A Chinese Imari ‘lighthouse’ coffee pot and cover. Yongzheng period
Of typical conical shape, with bird spout and elaborate shaped handle, painted in underglaze blue and enamelled in iron red and gilt with boughs of sprouting lilies, the stepped foot with two iron red decorative borders, the domed cover decorated en-suite
- Period :
- Yongzheng (1723-1735)
- 10.62 in. (27 cm)
- Reference :
Private Parisian collection
For a model decorated as this one in the Imari palette, see Christie’s NYC, The Collection of Benjamin F. Edwards III, 2010, lot 36), with a European decoration (see D.S.Howard, China for the West: Chinese Porcelain and Other Decorative Arts for Export Illustrated from the Mottahedeh Collection, 1978, T. I, p. 275.
Another coffee pot decorated in famille rose enamels with a pheasant and a peacock (Godtschalck bequest, 1915) is in the collection of the Royal Museums of Art and History (Brussels) and illustrated by C.J.A Jörg in “Chinese Export Porcelain. Chine de Commande from the Royal Museums of Art and History in Brussels“, 1989, pp. 84/85, no. 20.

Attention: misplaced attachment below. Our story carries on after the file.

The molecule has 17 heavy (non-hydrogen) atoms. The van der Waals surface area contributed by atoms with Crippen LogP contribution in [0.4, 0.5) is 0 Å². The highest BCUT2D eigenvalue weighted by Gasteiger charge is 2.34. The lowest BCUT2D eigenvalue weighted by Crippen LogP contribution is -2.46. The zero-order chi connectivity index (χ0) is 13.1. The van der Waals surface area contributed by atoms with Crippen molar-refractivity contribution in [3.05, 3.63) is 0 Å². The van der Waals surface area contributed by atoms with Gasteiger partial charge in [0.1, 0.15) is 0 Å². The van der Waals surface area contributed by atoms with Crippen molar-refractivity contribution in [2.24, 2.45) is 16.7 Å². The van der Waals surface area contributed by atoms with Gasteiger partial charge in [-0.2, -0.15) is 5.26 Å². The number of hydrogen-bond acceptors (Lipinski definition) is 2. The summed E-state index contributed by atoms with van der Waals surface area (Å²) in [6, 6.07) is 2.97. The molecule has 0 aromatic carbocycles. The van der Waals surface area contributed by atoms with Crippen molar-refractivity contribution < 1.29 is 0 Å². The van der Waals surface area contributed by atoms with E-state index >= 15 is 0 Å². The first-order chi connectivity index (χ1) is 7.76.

This model is also known in blue and white (one model illustrated bu Howard & Fuchs in Made in China: Export Porcelain from the Leo and Doris Hodroff Collection at Winterthur, pp. 115, no. 66).
The form of this tall coffeepot, sometimes referred to as lighthouse shape, copies English silver pots made between 1680 and 1740. The bird-shape spout is probably inspired by those found on Meissen porcelain teapots and coffeepots from the 1720’s and 1730’s, although the Chinese are known to have used those spouts as well. Lighthouse-shape coffeepots continued to be made in porcelain into the early 1800’s.
The distinctive form of the handle may be loosely related to the handles found on the original silver form that inspired this design. However, D. S. Howard, in A Tale of Three Cities (Sotheby’s 1997), fig. 152, where a similar coffee pot is illustrated, suggests that it could also represent the tail feathers of the bird whose head constitutes the spout.